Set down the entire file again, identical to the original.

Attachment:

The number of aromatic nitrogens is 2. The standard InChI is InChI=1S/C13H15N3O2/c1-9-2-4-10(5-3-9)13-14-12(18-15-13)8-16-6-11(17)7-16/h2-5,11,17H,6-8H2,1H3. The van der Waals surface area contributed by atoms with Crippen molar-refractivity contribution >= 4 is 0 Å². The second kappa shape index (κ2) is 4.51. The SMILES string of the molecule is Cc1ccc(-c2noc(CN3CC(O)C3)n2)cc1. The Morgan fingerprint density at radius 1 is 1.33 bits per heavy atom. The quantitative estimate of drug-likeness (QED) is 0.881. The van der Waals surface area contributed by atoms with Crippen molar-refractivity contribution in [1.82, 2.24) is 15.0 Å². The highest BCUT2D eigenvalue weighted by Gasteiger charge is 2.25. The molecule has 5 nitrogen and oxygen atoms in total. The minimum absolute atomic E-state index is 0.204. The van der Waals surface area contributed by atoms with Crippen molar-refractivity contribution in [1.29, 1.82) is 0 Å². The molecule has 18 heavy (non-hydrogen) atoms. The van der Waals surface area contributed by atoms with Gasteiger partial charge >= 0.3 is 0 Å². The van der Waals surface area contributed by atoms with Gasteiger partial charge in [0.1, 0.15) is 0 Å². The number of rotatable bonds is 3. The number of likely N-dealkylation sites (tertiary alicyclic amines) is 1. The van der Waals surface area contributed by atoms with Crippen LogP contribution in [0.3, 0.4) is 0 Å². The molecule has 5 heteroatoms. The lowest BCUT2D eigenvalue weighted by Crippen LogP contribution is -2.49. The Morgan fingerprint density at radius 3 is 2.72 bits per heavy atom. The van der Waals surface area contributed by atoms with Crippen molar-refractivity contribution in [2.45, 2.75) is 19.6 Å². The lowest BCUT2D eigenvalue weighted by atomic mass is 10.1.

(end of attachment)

The number of aromatic nitrogens is 2. The standard InChI is InChI=1S/C13H15N3O2/c1-9-2-4-10(5-3-9)13-14-12(18-15-13)8-16-6-11(17)7-16/h2-5,11,17H,6-8H2,1H3. The van der Waals surface area contributed by atoms with Crippen molar-refractivity contribution >= 4 is 0 Å². The second kappa shape index (κ2) is 4.51. The SMILES string of the molecule is Cc1ccc(-c2noc(CN3CC(O)C3)n2)cc1. The Morgan fingerprint density at radius 1 is 1.33 bits per heavy atom. The quantitative estimate of drug-likeness (QED) is 0.881. The van der Waals surface area contributed by atoms with Crippen molar-refractivity contribution in [1.82, 2.24) is 15.0 Å². The highest BCUT2D eigenvalue weighted by Gasteiger charge is 2.25. The molecule has 5 nitrogen and oxygen atoms in total. The minimum absolute atomic E-state index is 0.204. The van der Waals surface area contributed by atoms with Crippen molar-refractivity contribution in [1.29, 1.82) is 0 Å². The molecule has 18 heavy (non-hydrogen) atoms. The van der Waals surface area contributed by atoms with Gasteiger partial charge >= 0.3 is 0 Å². The van der Waals surface area contributed by atoms with Gasteiger partial charge in [0.1, 0.15) is 0 Å². The number of rotatable bonds is 3. The number of likely N-dealkylation sites (tertiary alicyclic amines) is 1. The van der Waals surface area contributed by atoms with Crippen LogP contribution in [0.3, 0.4) is 0 Å². The molecule has 5 heteroatoms. The lowest BCUT2D eigenvalue weighted by Crippen LogP contribution is -2.49. The Morgan fingerprint density at radius 3 is 2.72 bits per heavy atom. The van der Waals surface area contributed by atoms with Crippen molar-refractivity contribution in [2.45, 2.75) is 19.6 Å². The lowest BCUT2D eigenvalue weighted by atomic mass is 10.1.